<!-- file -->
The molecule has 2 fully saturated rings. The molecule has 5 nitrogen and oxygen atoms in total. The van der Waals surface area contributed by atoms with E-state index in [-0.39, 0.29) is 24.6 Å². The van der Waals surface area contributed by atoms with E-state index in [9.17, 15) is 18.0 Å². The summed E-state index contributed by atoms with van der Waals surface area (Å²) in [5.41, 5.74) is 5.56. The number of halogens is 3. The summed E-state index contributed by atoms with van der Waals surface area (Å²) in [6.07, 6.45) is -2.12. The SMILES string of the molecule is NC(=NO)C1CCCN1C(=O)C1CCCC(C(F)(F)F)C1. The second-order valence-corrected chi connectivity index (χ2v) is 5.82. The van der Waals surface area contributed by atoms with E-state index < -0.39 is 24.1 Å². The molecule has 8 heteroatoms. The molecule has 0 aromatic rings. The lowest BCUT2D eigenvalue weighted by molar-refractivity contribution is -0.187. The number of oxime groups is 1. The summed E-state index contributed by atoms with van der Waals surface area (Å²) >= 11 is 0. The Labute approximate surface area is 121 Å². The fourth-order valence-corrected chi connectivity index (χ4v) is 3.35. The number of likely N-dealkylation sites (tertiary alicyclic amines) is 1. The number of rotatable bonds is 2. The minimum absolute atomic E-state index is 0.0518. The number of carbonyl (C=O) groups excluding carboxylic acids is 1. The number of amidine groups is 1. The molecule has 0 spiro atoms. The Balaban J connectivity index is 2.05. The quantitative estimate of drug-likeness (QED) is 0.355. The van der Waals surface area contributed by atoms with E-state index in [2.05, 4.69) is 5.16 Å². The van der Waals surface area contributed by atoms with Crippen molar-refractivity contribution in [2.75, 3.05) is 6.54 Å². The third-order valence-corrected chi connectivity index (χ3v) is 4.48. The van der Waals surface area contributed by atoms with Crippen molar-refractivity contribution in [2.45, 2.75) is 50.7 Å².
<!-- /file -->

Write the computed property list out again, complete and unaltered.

The molecule has 2 fully saturated rings. The molecule has 5 nitrogen and oxygen atoms in total. The van der Waals surface area contributed by atoms with E-state index in [-0.39, 0.29) is 24.6 Å². The van der Waals surface area contributed by atoms with E-state index in [9.17, 15) is 18.0 Å². The summed E-state index contributed by atoms with van der Waals surface area (Å²) in [5.41, 5.74) is 5.56. The number of halogens is 3. The summed E-state index contributed by atoms with van der Waals surface area (Å²) in [6.07, 6.45) is -2.12. The SMILES string of the molecule is NC(=NO)C1CCCN1C(=O)C1CCCC(C(F)(F)F)C1. The second-order valence-corrected chi connectivity index (χ2v) is 5.82. The van der Waals surface area contributed by atoms with E-state index < -0.39 is 24.1 Å². The molecule has 8 heteroatoms. The molecule has 0 aromatic rings. The lowest BCUT2D eigenvalue weighted by molar-refractivity contribution is -0.187. The number of oxime groups is 1. The summed E-state index contributed by atoms with van der Waals surface area (Å²) >= 11 is 0. The Labute approximate surface area is 121 Å². The fourth-order valence-corrected chi connectivity index (χ4v) is 3.35. The number of likely N-dealkylation sites (tertiary alicyclic amines) is 1. The number of rotatable bonds is 2. The minimum absolute atomic E-state index is 0.0518. The number of carbonyl (C=O) groups excluding carboxylic acids is 1. The number of amidine groups is 1. The molecule has 0 spiro atoms. The Balaban J connectivity index is 2.05. The quantitative estimate of drug-likeness (QED) is 0.355. The van der Waals surface area contributed by atoms with E-state index in [2.05, 4.69) is 5.16 Å². The van der Waals surface area contributed by atoms with Crippen molar-refractivity contribution in [2.75, 3.05) is 6.54 Å². The third-order valence-corrected chi connectivity index (χ3v) is 4.48. The van der Waals surface area contributed by atoms with Crippen molar-refractivity contribution in [2.45, 2.75) is 50.7 Å².